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... a weekly service for the media on news items related to Marijuana Prohibition.

February 22, 1996

Law Enforcement Raids Cincinnati Buyers Club

        February 16, 1996, Covington, KY:  The home of activist and medical marijuana user Richard Evans has been raided by law enforcement officials.  Evans' house served as the home base for the 9-year-old Cincinnati Cannabis Buyers Club.
        Evans, who was not home at the time of the raid, subsequently checked himself into a local hospital to combat onsetting symptoms of manic depression -- a medical condition which he is treated for.  Evans stayed at the hospital throughout the weekend and intends to turn himself over to local authorities.
        Evans informed NORML that he still has "no idea" what charges may be pending against him, but speculated that he may be facing felony offenses for two marijuana seedlings that were present in his home.  Ironically, witnesses report that law enforcement officers failed to seize the seedlings.
        The Cincinnati Buyers Club is one of an estimated 30 underground cannabis buyers clubs located throughout the country.  The Cincinnati CBC has an eight member board of directors and distributes marijuana to approximately 30 patients.  NORML will attempt to update this story next week.
        For more information on Richard Evans' case, please write to: Americans for Compassionate Use, P.O. Box 2175, Covington, KY 41012.

Missouri Medical Marijuana Bill Unanimously Passes Senate Public Health Committee

        February 15, 1996, Jefferson City, MO:  A medical marijuana bill (Senate Bill 573) introduced by State Senator Joe Mosley has unanimously passed the Senate Public Health Committee.  The bill states that "no criminal or civil penalty shall apply to any person for the act of possessing marijuana provided that ... a [physician] certifies in writing that the person is under professional care [and] ... needs marijuana as part of a therapeutic regimen.
        Missouri NORML Coordinator Dan Viets says that he is pleased with the committee's recommendation to the Senate to pass the bill.  However, he added a note of skepticism regarding a last minute amendment to the bill that instructs the University of Missouri to conduct research on the efficacy and safety of whole-smoked cannabis to that of the synthetic-THC drug Marinol.
        "I hope this doesn't bog the bill down and undermine the overall purpose of the legislation: to stop seriously ill individuals from going to prison for their medical use of cannabis," Viets said.
        The bill will now go to the Senate floor for a vote.
        For more information, please contact Dan Viets of Missouri NORML @ (314) 443-6866.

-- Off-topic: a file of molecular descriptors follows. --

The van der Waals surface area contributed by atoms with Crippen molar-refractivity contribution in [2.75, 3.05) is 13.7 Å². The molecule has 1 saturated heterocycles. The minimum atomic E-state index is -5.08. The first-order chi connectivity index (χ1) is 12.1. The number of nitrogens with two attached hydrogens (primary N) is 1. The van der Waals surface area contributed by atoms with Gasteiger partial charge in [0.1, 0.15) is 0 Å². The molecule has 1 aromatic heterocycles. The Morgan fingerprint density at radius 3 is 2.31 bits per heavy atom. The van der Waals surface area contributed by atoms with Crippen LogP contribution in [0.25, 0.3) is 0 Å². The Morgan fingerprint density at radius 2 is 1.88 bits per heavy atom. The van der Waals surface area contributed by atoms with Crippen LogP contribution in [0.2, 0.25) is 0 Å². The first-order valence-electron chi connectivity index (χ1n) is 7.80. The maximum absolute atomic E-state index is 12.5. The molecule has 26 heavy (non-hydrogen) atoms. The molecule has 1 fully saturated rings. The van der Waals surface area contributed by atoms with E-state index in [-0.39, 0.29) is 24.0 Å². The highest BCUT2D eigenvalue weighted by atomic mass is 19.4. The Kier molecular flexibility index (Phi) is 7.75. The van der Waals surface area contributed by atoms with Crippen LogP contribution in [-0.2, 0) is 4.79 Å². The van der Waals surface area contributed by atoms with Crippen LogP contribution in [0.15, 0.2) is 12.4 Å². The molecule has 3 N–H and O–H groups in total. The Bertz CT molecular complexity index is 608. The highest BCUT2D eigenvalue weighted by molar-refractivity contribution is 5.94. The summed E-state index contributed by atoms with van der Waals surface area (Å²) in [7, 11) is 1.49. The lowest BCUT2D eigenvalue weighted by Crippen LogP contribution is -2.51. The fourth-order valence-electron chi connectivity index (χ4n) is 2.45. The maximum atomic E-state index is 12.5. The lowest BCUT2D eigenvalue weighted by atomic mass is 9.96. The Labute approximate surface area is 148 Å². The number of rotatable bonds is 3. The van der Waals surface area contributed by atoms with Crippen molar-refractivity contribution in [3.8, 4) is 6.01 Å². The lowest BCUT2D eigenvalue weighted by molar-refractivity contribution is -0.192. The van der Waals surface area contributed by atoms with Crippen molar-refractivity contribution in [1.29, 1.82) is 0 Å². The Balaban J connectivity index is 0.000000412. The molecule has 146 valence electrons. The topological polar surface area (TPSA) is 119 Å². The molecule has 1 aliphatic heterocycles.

Hemp Businessman Sentenced To More Than 8 Years In Prison

        February 15, 1996, Minneapolis, MN:  Hemp activist and founder of the U.S. Hemp Company, Arlin Trout, was sentenced to more than eight years in prison after being found guilty of conspiring to possess more than 100 kilograms of marijuana.
        Trout accused the prosecution of utilizing paid informers and snitches to frame him and labeled himself a political prisoner who is being targeted for his beliefs.  Arlin's wife, Cathy, will now be left to run the successful clothing business and raise the Trout's six children on her own.
        Prior to his sentencing, Trout gave an impassioned speech to U.S. District Judge James Rosenbaum.  "I was charged and convicted of conspiring to sell a plant that grows wild in this region and [that] once provided legal jobs for Minnesota.  This plant is the oldest, safest source of food, fuel, fiber and medicine on Earth and has infinite industrial and medicinal value to society.
        "... Fear and ignorance guided by greed and blind ambition created the prohibition of hemp.  I am morally and intellectually compelled to resist these forces.  When the American people find out what hemp is and why it's really illegal, may they deal with this government as harshly as it has dealt with me.
        Although Trout's supporters applauded Arlin's bold speech, Judge Rosenbaum was unmoved and sentenced Trout to the maximum sentence recommended under the U.S. sentencing guidelines.
        When asked if she felt that her husband's speech may have increased the length of his sentence, Cathy Trout responded, "Why not stand up for your rights?  One day in jail is too long.  You can't be expected to admit you're wrong when you don't believe you are.  You've got to live with yourself.  Besides, the extra time isn't going to destroy the fact that I love him and his children love him, and no matter how long he's in [prison], that won't change."
        Despite Trout's incarceration, he is reportedly planning to run as the United States vice presidential candidate for the 10-year-old Grassroots Party.
        For more information on this case, please contact either Cathy Trout of U.S. Hemp @ (602) 983-7065 or The Grassroots Party of Minnesota @ (612) 722-4GRP.
        Additional text relating to Trout's trial is available on the Internet at:

America Online Poll Reports That 91 Percent Of Americans Favor Marijuana Decriminalization

        February 19, 1996:  An informal poll conducted on America Online following this past Monday's debate between former Drug Czar Lee Brown and NORML Deputy Director Allen St. Pierre reveals that 91 percent of those responding favored decriminalizing marijuana.
        A second poll conducted the following day, asked the question: Is the drug war failing?  Of the respondents who answered, 92.8 percent said "yes.